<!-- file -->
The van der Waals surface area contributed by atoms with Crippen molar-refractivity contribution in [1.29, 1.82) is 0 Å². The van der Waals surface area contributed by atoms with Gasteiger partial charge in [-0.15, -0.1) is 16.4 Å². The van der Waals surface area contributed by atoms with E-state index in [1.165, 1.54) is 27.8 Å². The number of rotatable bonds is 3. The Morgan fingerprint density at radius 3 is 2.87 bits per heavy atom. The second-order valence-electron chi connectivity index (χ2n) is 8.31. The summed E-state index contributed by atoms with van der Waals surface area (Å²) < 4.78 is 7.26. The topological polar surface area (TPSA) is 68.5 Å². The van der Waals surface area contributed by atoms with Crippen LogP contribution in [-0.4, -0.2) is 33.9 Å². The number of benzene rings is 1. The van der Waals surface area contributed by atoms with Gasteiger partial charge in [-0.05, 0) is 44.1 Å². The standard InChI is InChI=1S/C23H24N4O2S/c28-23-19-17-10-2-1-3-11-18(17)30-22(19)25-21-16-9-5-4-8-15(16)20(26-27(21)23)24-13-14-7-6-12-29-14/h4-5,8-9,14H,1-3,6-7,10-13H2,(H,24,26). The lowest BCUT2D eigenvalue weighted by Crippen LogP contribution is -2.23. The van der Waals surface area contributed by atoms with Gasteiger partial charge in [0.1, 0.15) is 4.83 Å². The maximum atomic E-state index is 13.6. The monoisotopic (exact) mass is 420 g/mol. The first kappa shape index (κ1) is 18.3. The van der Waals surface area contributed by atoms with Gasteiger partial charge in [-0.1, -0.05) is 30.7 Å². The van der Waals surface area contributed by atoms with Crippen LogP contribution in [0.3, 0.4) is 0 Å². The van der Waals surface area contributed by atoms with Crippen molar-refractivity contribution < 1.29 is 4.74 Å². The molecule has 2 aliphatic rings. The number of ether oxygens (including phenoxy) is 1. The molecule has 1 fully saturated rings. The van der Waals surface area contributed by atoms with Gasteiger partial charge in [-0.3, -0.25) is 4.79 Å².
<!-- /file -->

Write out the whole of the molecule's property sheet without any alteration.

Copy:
The van der Waals surface area contributed by atoms with Crippen molar-refractivity contribution in [1.29, 1.82) is 0 Å². The van der Waals surface area contributed by atoms with Gasteiger partial charge in [-0.15, -0.1) is 16.4 Å². The van der Waals surface area contributed by atoms with E-state index in [1.165, 1.54) is 27.8 Å². The number of rotatable bonds is 3. The Morgan fingerprint density at radius 3 is 2.87 bits per heavy atom. The second-order valence-electron chi connectivity index (χ2n) is 8.31. The summed E-state index contributed by atoms with van der Waals surface area (Å²) < 4.78 is 7.26. The topological polar surface area (TPSA) is 68.5 Å². The van der Waals surface area contributed by atoms with Crippen LogP contribution in [-0.4, -0.2) is 33.9 Å². The number of benzene rings is 1. The van der Waals surface area contributed by atoms with Gasteiger partial charge in [-0.05, 0) is 44.1 Å². The standard InChI is InChI=1S/C23H24N4O2S/c28-23-19-17-10-2-1-3-11-18(17)30-22(19)25-21-16-9-5-4-8-15(16)20(26-27(21)23)24-13-14-7-6-12-29-14/h4-5,8-9,14H,1-3,6-7,10-13H2,(H,24,26). The lowest BCUT2D eigenvalue weighted by Crippen LogP contribution is -2.23. The van der Waals surface area contributed by atoms with Gasteiger partial charge in [0.1, 0.15) is 4.83 Å². The maximum atomic E-state index is 13.6. The monoisotopic (exact) mass is 420 g/mol. The first kappa shape index (κ1) is 18.3. The van der Waals surface area contributed by atoms with Gasteiger partial charge in [-0.1, -0.05) is 30.7 Å². The van der Waals surface area contributed by atoms with Crippen LogP contribution in [0.3, 0.4) is 0 Å². The van der Waals surface area contributed by atoms with Crippen molar-refractivity contribution < 1.29 is 4.74 Å². The molecule has 2 aliphatic rings. The number of ether oxygens (including phenoxy) is 1. The molecule has 1 fully saturated rings. The van der Waals surface area contributed by atoms with Gasteiger partial charge in [-0.3, -0.25) is 4.79 Å².